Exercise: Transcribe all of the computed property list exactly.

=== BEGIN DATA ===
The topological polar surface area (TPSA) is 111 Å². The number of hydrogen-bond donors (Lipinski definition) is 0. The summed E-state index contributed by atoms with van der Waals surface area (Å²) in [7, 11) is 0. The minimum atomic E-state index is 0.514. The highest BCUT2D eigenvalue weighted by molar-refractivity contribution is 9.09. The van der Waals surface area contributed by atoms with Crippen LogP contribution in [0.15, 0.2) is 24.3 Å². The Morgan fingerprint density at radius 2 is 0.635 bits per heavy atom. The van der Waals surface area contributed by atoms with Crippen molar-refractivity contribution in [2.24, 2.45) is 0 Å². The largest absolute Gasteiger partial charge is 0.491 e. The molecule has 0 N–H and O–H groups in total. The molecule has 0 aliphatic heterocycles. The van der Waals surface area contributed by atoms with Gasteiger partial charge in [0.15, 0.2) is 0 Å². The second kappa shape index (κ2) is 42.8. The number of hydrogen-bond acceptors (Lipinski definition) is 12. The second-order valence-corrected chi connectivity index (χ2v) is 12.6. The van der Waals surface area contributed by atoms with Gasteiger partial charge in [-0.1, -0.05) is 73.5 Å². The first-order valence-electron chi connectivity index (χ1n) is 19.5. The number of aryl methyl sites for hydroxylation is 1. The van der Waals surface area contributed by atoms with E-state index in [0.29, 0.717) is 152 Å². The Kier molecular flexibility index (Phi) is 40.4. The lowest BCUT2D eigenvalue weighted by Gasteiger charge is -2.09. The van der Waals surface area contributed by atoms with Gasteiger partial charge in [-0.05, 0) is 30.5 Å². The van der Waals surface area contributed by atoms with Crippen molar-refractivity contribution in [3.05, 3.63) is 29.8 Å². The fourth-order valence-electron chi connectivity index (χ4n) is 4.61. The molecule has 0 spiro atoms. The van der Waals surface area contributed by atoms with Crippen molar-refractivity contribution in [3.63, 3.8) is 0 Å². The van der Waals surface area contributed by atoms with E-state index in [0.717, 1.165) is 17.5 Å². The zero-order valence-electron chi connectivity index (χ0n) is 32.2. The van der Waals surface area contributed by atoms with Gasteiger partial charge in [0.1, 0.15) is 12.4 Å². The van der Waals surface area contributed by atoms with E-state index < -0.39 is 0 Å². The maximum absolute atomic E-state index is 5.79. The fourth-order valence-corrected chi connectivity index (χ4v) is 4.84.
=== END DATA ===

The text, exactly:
The topological polar surface area (TPSA) is 111 Å². The number of hydrogen-bond donors (Lipinski definition) is 0. The summed E-state index contributed by atoms with van der Waals surface area (Å²) in [7, 11) is 0. The minimum atomic E-state index is 0.514. The highest BCUT2D eigenvalue weighted by molar-refractivity contribution is 9.09. The van der Waals surface area contributed by atoms with Crippen LogP contribution in [0.15, 0.2) is 24.3 Å². The Morgan fingerprint density at radius 2 is 0.635 bits per heavy atom. The van der Waals surface area contributed by atoms with Crippen molar-refractivity contribution in [2.24, 2.45) is 0 Å². The largest absolute Gasteiger partial charge is 0.491 e. The molecule has 0 N–H and O–H groups in total. The molecule has 0 aliphatic heterocycles. The van der Waals surface area contributed by atoms with Gasteiger partial charge in [0.15, 0.2) is 0 Å². The second kappa shape index (κ2) is 42.8. The number of hydrogen-bond acceptors (Lipinski definition) is 12. The second-order valence-corrected chi connectivity index (χ2v) is 12.6. The van der Waals surface area contributed by atoms with Gasteiger partial charge in [-0.1, -0.05) is 73.5 Å². The first-order valence-electron chi connectivity index (χ1n) is 19.5. The number of aryl methyl sites for hydroxylation is 1. The van der Waals surface area contributed by atoms with E-state index in [0.29, 0.717) is 152 Å². The Kier molecular flexibility index (Phi) is 40.4. The lowest BCUT2D eigenvalue weighted by Gasteiger charge is -2.09. The van der Waals surface area contributed by atoms with Gasteiger partial charge in [-0.05, 0) is 30.5 Å². The van der Waals surface area contributed by atoms with Crippen molar-refractivity contribution in [3.05, 3.63) is 29.8 Å². The fourth-order valence-electron chi connectivity index (χ4n) is 4.61. The molecule has 0 spiro atoms. The van der Waals surface area contributed by atoms with Crippen molar-refractivity contribution in [3.63, 3.8) is 0 Å². The van der Waals surface area contributed by atoms with E-state index in [0.717, 1.165) is 17.5 Å². The zero-order valence-electron chi connectivity index (χ0n) is 32.2. The van der Waals surface area contributed by atoms with Gasteiger partial charge in [0.1, 0.15) is 12.4 Å². The van der Waals surface area contributed by atoms with E-state index < -0.39 is 0 Å². The maximum absolute atomic E-state index is 5.79. The fourth-order valence-corrected chi connectivity index (χ4v) is 4.84.